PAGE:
Lord Hughes asked what would happen to all the laws and rights that come through the ECA when the notice expires. JE said they lapse. JE said the same thing happens to rights conferred directly like voting. The legislation would remain on the books ‘but we would no longer be members of the club’. Lord Hughes asked if they lapse because they derive their force from the ECA or the international order. JE said the twin effects of both together. Lord Hughes said ‘the joint effort. Thank you’ (p50).
JE then considered the different impacts on common law and tort law for example as the legislation changed. He said the common law may continue to recognise any principles it wishes. Lady Hale commented that while the EU elections would be ‘deprived of effect’, a great deal of legislation such as health and safety would survive. The issue is that what would be lost would be the right to ask the court to refer to Luxembourg. JE said he accepted that but swathes of law would remain.JE said the Government would go through the law area by area.
Lord Hodge then suggested that there was a big difference between where Parliament authorised action through orders in council such as the double taxation issue and this case where the law would be altered by withdrawing from the treaties altogether. JE said it was part of the structure of the Act and that it was just a matter of scale of loss of rights given it was accepted rights could be taken away. Lord Hodge said taking away rights was only through the EU institutions (p56). JE said that was still exercising prerogative powers.
The next proposition was that the breadth of principle put by the High Court was too wide. After that, JE said this was not an aberrant situation but actually orthodox. JE then used a Canadian case, Turp to try to argue that there it was found that a prerogative could be used despite an Act. JE then dealt with EFTA as a parallel. JE then left double taxation to be considered from the written case.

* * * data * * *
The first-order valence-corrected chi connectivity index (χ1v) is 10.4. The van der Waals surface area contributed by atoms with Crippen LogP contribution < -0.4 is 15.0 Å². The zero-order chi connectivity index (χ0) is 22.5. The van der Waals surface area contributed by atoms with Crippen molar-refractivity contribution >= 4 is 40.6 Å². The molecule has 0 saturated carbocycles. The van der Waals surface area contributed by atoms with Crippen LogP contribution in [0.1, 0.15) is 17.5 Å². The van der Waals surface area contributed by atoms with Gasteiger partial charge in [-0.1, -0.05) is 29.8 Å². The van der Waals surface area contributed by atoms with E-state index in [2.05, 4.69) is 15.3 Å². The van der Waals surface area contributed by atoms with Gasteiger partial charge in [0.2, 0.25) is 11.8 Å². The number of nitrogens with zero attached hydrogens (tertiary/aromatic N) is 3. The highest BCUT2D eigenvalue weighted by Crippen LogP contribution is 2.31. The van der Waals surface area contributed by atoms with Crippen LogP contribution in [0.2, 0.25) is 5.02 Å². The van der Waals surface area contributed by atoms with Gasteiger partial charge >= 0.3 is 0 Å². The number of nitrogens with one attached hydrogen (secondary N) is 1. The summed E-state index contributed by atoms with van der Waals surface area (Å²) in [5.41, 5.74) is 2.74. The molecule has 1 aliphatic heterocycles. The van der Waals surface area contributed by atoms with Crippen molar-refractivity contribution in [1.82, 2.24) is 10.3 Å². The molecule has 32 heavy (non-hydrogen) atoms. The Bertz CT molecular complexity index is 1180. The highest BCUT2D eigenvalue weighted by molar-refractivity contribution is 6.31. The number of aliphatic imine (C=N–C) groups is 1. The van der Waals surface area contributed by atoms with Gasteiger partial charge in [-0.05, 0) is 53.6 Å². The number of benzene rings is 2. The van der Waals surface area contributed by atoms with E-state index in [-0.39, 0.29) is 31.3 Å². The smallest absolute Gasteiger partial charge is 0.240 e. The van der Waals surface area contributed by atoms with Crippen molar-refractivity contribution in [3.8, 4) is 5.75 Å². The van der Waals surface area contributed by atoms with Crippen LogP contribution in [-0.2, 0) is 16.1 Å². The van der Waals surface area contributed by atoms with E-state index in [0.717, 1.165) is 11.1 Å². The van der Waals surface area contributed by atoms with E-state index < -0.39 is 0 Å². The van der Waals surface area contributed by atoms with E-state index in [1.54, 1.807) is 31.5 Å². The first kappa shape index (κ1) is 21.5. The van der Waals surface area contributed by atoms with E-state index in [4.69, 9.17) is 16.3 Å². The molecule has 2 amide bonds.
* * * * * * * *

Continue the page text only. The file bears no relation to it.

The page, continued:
JE then said that the other side’s case involved:
1) Ignoring the legislative regime and CRAG
2) Stopping the clock in 1972
3) Ignoring the dualist structure
4) Ignoring the controls
5) Ignoring the 2015 Act
6) Ignoring De Keyser
JE then went on to argue that parliamentary sovereignty would be respected because Parliament would be heavily involved. His five closing submissions were (pp72-4):
1) The prerogative to make or unmake treaties is a key part of the constitution
2) Parliament has deliberately regulated some powers but not this prerogative power
3) There is no basis for some sort of hidden legislative presumption
4) The apparent simplicity of the other side submission hides a serious constitutional trap where the court would cross an important line which they have been careful not to cross before